Day of the Dead at The HexagonBy Calvin Kier
January 20, 2010
“Not for the easily offended,” was what the brochure stated. This vague statement gave little indication of what I was to expect from The Day of the Dead at The Hexagon on Monday night.
The warning was much appreciated nonetheless, as this was not something that I would take my mother to go and see.
It was a prompt yet provoking start, with three characters appearing on stage, wanting to loosen up the audience with a game of Simon Says! Why? I could not detect any relevance in this, particularly given the show’s unsuitability for children.
It was a desperate struggle to follow any form of story plot. There was so much taking place on stage at one time that it proved to be a great distraction.
There were however, recurring themes of death and destruction throughout. Both of which were emphasised mainly through music, costume and outrageous stunts.
I was mesmerised, as part of the story involved a male character devouring knives before our eyes. This potentially fatal party trick proved to be a success and I strongly applaud his gag reflexes.
This is certainly not a trick that I wish that I could perform. It was the sheer danger element that lured me in, that and also the fact that I cannot even brush the end of my own tongue without gagging.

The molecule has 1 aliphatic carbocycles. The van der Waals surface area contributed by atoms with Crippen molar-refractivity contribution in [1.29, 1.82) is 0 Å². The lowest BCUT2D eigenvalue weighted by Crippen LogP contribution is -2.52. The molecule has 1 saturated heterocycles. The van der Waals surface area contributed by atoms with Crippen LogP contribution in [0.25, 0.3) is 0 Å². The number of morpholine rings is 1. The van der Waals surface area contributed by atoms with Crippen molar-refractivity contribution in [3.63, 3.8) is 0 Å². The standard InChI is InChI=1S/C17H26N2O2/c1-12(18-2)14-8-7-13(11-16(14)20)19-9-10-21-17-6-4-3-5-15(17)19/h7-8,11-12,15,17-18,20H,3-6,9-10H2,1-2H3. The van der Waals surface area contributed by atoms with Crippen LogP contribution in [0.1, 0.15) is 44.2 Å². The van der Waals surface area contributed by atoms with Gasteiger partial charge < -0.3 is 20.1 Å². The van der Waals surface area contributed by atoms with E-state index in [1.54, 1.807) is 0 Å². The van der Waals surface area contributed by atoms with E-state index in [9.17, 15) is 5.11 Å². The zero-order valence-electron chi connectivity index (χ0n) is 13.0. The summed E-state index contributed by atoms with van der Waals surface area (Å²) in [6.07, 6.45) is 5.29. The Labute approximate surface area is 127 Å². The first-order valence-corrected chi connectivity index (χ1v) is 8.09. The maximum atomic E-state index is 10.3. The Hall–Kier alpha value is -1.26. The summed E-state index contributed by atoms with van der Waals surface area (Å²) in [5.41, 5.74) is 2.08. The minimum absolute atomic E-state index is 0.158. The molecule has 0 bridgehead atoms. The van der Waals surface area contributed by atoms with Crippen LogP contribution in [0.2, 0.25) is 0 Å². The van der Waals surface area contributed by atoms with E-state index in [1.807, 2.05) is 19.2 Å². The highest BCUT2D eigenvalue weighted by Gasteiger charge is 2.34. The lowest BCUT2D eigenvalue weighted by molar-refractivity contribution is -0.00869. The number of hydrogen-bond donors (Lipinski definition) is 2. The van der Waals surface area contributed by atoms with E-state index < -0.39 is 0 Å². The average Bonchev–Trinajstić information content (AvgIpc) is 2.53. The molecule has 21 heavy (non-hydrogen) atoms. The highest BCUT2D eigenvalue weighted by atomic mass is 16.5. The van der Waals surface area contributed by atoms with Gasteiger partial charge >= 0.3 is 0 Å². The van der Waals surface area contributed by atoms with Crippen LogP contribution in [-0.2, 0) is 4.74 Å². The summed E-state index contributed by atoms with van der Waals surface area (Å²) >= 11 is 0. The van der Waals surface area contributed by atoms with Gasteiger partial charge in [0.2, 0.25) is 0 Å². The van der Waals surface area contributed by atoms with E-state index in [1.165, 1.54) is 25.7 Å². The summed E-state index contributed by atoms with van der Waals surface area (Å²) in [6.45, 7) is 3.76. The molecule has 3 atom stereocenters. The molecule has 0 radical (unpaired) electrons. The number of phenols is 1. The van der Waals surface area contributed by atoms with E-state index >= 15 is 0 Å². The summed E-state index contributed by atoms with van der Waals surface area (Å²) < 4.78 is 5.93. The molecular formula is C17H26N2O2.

The live band proved to be a great asset to the show, successfully contributing towards the setting of each scene and projecting a powerful energy.
It was refreshing to be exposed to the strong talents of a young aerial acrobat, after the interval. Her elegant performance was very well complimented by the bluesy tunes from the live band and fresh saxophone player.
In contrast to the beginning of the story, the atmosphere was calm and minimalistic, allowing time to focus and appreciate what was taking place on stage.
The show’s intent on using the shock factor diminished the unblemished memories that I held of the old school Henry hoover. Every student house had one, but I do not recall it ever being used as a masturbation aid, as it was here.
This was a talentless and poor way of filling time, sadly overpowering the aesthetics that had previously taken place. To add insult to injury, Henry maintained a joyful facial expression throughout this lewd act.
Despite there being some wonderfully artistic performances throughout the story, as a whole it did not make the grade.